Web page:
Saturday, 27 June 2020

A cycle of growth

I wonder if you feel like you've had to do a lot of growing lately?

For once I'm not talking about vegetable gardens (although the strawberries are ripening fast), but personal growth in response to events around us.  There have been so many things happening in the world that we have to understand and adapt to, and it often feels overwhelming.  How do we comprehend it?  What's the right thing to do?  How much do we have to change, personally?  What are we responsible for?

Changing and growing is complicated.  It's not like hopscotch, where you hop neatly from box to box and end up at the finish line.  Sometimes there are obvious changes to make and actions to take, but not always.  A good analogy might be a whirlpool, where each part swirls into the next, sometimes trapping you in an eddy, sometimes pushing you onwards.

I couldn't do a good diagram of a whirlpool, so you'll have to imagine this one being full of eddies and swirls instead of nice neat arrows and straight edges!  But I've found it helpful to think about growth as including these four steps, and to try to make time for each one.

hearing

This is usually the first step in realising we need to change something. We hear a new perspective, or encounter a new situation, which makes us think about the world differently.  For many of us recently, the shocking murder of George Floyd has made us re-evaluate our experience and understanding of systemic racism.  The images of pollution on Blue Planet made us reconsider how we use and dispose of plastic.  Or we may have talked to a friend about their struggle to get help for mental illness, or seen an article about living conditions for cocoa growers.

Last year I started to hear stories from LGBT+ people about their experience with church.  I'd been vaguely aware that it was a difficult area, but it was shocking to hear so many voices saying, "I was told God could never love anyone like me", "I prayed for years to be healed", "I felt like I had to choose between my faith and who I was".  Fortunately there were also some stories of acceptance and support, but these often came after years of struggle, not as a matter of course.  That was a first step for me in realising how narrow my experience of Christianity had been, and trying to learn more from people who come at faith from a very different direction.

When we hear, that new story opens up a possibility or a problem, and prompts us to find out more.

learning

Once we've heard that initial story, we will probably find that there are a lot more.  Suddenly we're immersed in statistics, figures, conflicting opinions and personal experiences.  We read books, watch documentaries, join Facebook groups, participate in discussions.  We are learning not just what we didn't know, but how much we didn't know.

It can be tempting to get bogged down in the learning quadrant, trying to find out everything at once, or to give up in despair and ignore the whole thing.  There's also the danger that we feel like learning is all we need to do - once we know about the issue, we don't actually have to do anything differently.  For me, reading books is easy; getting involved with actual people is much harder.

In the wake of Black Lives Matter, it's been easier than ever for those of us who are white to learn what life is like for our black neighbours.  I'm grateful to authors like Afua Hirsch, Ben Lindsay, and Chimamanda Ngozi Adichie.  I'm grateful to my friends who have shared their experiences on Facebook or spoken up in church.  There is a lot that I simply had no idea about.  Learning more has been saddening, breathtaking, humbling and eye-opening.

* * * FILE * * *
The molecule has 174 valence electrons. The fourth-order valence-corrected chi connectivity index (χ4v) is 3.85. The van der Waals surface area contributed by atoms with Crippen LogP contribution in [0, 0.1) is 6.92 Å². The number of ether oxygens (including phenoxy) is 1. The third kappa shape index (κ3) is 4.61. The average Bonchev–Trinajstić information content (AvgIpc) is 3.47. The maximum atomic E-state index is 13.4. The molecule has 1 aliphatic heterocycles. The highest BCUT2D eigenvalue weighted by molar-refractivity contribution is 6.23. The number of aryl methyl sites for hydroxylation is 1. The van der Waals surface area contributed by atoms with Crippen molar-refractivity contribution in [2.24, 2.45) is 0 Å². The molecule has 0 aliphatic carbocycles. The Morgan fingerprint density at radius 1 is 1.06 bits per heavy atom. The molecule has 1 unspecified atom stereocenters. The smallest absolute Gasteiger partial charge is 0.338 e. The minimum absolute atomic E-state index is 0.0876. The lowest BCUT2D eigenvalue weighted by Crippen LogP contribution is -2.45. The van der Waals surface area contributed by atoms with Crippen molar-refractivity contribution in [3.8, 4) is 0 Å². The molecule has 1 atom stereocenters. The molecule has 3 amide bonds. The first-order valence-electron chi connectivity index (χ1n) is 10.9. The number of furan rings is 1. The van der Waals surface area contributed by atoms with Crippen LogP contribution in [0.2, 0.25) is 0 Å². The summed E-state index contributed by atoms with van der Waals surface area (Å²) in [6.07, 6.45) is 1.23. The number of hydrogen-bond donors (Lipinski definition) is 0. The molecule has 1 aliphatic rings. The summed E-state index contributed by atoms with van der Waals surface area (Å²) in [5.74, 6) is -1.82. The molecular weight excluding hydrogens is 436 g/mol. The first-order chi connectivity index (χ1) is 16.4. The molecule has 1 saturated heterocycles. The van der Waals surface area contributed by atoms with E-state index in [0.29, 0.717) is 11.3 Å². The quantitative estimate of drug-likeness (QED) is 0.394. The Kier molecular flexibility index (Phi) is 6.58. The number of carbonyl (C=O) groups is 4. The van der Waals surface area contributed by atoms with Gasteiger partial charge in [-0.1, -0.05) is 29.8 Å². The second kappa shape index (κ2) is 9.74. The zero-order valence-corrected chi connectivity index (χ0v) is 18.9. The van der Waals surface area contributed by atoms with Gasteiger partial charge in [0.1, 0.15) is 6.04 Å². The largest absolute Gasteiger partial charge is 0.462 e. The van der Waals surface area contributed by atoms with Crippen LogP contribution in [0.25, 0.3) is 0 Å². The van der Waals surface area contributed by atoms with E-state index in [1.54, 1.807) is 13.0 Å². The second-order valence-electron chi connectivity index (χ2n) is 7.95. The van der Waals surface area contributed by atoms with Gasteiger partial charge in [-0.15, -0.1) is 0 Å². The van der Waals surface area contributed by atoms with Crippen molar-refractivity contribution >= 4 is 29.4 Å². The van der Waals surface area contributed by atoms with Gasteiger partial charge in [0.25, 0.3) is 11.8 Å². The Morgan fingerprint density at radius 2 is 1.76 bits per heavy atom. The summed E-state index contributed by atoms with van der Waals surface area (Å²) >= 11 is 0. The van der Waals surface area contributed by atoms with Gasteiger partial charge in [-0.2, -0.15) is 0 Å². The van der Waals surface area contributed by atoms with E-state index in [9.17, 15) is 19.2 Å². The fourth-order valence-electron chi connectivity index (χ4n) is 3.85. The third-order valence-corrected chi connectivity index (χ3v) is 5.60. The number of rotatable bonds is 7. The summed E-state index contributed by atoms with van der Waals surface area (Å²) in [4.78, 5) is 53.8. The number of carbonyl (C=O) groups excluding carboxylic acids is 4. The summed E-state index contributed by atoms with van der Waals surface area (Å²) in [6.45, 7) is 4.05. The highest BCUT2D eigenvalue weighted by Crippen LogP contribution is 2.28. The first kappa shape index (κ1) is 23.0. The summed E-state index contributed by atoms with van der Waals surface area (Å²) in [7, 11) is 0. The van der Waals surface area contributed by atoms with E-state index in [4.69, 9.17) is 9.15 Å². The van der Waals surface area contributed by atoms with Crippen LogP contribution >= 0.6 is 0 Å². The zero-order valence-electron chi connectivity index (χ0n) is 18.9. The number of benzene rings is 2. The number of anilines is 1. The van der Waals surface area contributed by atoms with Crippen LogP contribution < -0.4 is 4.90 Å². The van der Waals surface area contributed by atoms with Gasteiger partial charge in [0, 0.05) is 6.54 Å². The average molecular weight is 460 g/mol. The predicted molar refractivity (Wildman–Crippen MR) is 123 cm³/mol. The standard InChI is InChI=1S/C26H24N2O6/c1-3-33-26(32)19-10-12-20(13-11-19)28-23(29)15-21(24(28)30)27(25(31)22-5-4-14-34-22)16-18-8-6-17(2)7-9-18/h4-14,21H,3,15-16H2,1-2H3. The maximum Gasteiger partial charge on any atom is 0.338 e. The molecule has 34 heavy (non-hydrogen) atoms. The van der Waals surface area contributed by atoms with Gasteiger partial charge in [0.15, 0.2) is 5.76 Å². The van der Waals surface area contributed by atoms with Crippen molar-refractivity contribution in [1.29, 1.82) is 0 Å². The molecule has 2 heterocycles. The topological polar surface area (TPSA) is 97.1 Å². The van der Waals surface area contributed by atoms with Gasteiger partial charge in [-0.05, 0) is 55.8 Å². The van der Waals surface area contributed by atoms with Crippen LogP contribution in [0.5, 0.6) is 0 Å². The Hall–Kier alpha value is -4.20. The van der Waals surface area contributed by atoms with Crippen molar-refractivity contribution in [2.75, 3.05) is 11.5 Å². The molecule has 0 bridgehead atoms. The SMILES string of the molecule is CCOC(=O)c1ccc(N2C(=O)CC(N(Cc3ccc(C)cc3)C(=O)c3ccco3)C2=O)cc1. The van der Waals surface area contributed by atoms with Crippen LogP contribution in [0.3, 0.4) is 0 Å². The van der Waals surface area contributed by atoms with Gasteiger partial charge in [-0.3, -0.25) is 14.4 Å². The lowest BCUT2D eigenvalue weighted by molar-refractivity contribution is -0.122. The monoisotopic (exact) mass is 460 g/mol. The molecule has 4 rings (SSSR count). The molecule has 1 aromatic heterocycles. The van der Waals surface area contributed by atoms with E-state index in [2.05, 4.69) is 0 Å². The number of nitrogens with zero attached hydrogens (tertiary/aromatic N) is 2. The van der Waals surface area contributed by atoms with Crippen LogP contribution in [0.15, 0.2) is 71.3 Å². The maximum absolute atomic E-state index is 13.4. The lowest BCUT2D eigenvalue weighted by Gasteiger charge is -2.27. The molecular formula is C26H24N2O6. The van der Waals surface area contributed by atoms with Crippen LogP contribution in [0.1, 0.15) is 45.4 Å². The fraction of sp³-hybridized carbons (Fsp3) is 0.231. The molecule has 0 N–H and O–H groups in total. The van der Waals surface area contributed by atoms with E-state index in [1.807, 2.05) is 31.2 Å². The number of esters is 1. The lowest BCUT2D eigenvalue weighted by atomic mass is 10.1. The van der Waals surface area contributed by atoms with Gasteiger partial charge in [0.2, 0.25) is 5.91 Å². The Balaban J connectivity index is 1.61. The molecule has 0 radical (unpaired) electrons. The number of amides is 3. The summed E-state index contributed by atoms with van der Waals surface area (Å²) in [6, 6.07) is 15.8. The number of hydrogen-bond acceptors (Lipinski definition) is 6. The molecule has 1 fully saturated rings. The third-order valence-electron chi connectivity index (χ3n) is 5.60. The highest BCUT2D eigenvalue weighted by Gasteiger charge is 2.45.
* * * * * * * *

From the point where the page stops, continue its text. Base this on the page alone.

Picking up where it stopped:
Once we've started to sort through the mass of new information and emotions, the obvious question is, what do we do now?

following

This is the action quadrant.  I've titled it following partly because the original idea for this came from a Bible story, so the reference was to following Jesus; also in the sense that we follow the new ideas and stories to grow - they lead us to knowing different people, doing different things, organising our lives in different ways.  Hopefully.

The amazing Jen at Sustainable(ish) recently held a week-long online festival about all things eco.  It was packed with speakers on topics from mending clothes to growing veg to inspiring your family to get involved.  The one thing I really liked, though, was her persistent question, "What are you going to do now?"  Every talk was ended with the challenge to make one small change as a result, and there was a pledge page to say what you were going to do.  I found that pointer from learning to following enormously helpful.  It was also great to have the emphasis on little steps, rather than feeling like you had to save the whole planet in one go.

As we follow and make changes, it inevitably leads us back to learning more and hearing more.  But the final step is also important.

sitting down

We need rest.  Changing and growing is exhausting, especially if we are trying to convince others to change too, or battling against opposition and circumstances.  We need time to sit down; or to walk, dance, lose ourselves in a book or play silly games with the kids.

Sitting down also carries the idea of reflecting and attending.  It gives us space to think about what we are doing and why we are doing it, and it gives us time to allow our creativity and imagination to work.  If we are following God, we sit down, like Mary, to attend to his words and spend time in his presence.  We "re-centre our scattered senses" in the words of Lectio 365.  Time spent sitting down isn't a waste, or an optional extra.  It's a full part of what we need to do.

In the autumn I attended an away day run by the Bishop of Derby.  Often a conference day will leave me so full of information that I feel like I need another day to process it all!  But this one was different.  Bishop Libby had structured it so that each section of speaking was followed by an equal amount of silent time to consider what we had heard.  We could pray (there were prompts if required), write, walk around the neighbourhood, or just sit in the beautiful building.  I came away feeling refreshed.  That time to sit down had been just what I needed in the busyness of life.